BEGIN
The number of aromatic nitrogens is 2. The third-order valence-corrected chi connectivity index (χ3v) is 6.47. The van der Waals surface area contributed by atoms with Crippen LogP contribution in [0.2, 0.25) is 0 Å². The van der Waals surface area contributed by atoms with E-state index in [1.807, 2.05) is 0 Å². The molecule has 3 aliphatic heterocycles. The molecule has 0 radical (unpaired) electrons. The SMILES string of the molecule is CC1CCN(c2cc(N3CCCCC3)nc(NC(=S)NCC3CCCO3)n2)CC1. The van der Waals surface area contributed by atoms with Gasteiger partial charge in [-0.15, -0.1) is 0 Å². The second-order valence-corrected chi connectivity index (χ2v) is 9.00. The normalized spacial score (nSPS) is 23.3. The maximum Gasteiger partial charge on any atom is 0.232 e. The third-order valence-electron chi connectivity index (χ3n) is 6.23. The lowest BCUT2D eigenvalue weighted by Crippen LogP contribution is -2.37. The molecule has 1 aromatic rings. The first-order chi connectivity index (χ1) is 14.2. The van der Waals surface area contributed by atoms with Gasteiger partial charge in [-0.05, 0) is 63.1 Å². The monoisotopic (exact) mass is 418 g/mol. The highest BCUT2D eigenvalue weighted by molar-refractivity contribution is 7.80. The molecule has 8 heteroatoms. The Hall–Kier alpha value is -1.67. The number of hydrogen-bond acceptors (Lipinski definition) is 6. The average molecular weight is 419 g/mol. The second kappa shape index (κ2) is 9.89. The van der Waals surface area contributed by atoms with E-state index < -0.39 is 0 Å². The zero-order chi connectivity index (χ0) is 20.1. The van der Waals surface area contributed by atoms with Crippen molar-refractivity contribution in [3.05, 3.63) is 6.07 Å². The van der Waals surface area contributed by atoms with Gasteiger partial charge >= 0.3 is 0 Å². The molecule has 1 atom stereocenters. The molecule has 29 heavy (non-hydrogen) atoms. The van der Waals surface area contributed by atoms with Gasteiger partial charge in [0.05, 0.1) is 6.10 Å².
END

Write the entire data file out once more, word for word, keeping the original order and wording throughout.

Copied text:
The number of aromatic nitrogens is 2. The third-order valence-corrected chi connectivity index (χ3v) is 6.47. The van der Waals surface area contributed by atoms with Crippen LogP contribution in [0.2, 0.25) is 0 Å². The van der Waals surface area contributed by atoms with E-state index in [1.807, 2.05) is 0 Å². The molecule has 3 aliphatic heterocycles. The molecule has 0 radical (unpaired) electrons. The SMILES string of the molecule is CC1CCN(c2cc(N3CCCCC3)nc(NC(=S)NCC3CCCO3)n2)CC1. The van der Waals surface area contributed by atoms with Gasteiger partial charge in [-0.15, -0.1) is 0 Å². The second-order valence-corrected chi connectivity index (χ2v) is 9.00. The normalized spacial score (nSPS) is 23.3. The maximum Gasteiger partial charge on any atom is 0.232 e. The third-order valence-electron chi connectivity index (χ3n) is 6.23. The lowest BCUT2D eigenvalue weighted by Crippen LogP contribution is -2.37. The molecule has 1 aromatic rings. The first-order chi connectivity index (χ1) is 14.2. The van der Waals surface area contributed by atoms with Gasteiger partial charge in [-0.05, 0) is 63.1 Å². The monoisotopic (exact) mass is 418 g/mol. The highest BCUT2D eigenvalue weighted by molar-refractivity contribution is 7.80. The molecule has 8 heteroatoms. The Hall–Kier alpha value is -1.67. The number of hydrogen-bond acceptors (Lipinski definition) is 6. The average molecular weight is 419 g/mol. The second kappa shape index (κ2) is 9.89. The van der Waals surface area contributed by atoms with E-state index < -0.39 is 0 Å². The zero-order chi connectivity index (χ0) is 20.1. The van der Waals surface area contributed by atoms with Crippen molar-refractivity contribution in [3.05, 3.63) is 6.07 Å². The van der Waals surface area contributed by atoms with Gasteiger partial charge >= 0.3 is 0 Å². The molecule has 1 atom stereocenters. The molecule has 29 heavy (non-hydrogen) atoms. The van der Waals surface area contributed by atoms with Gasteiger partial charge in [0.05, 0.1) is 6.10 Å².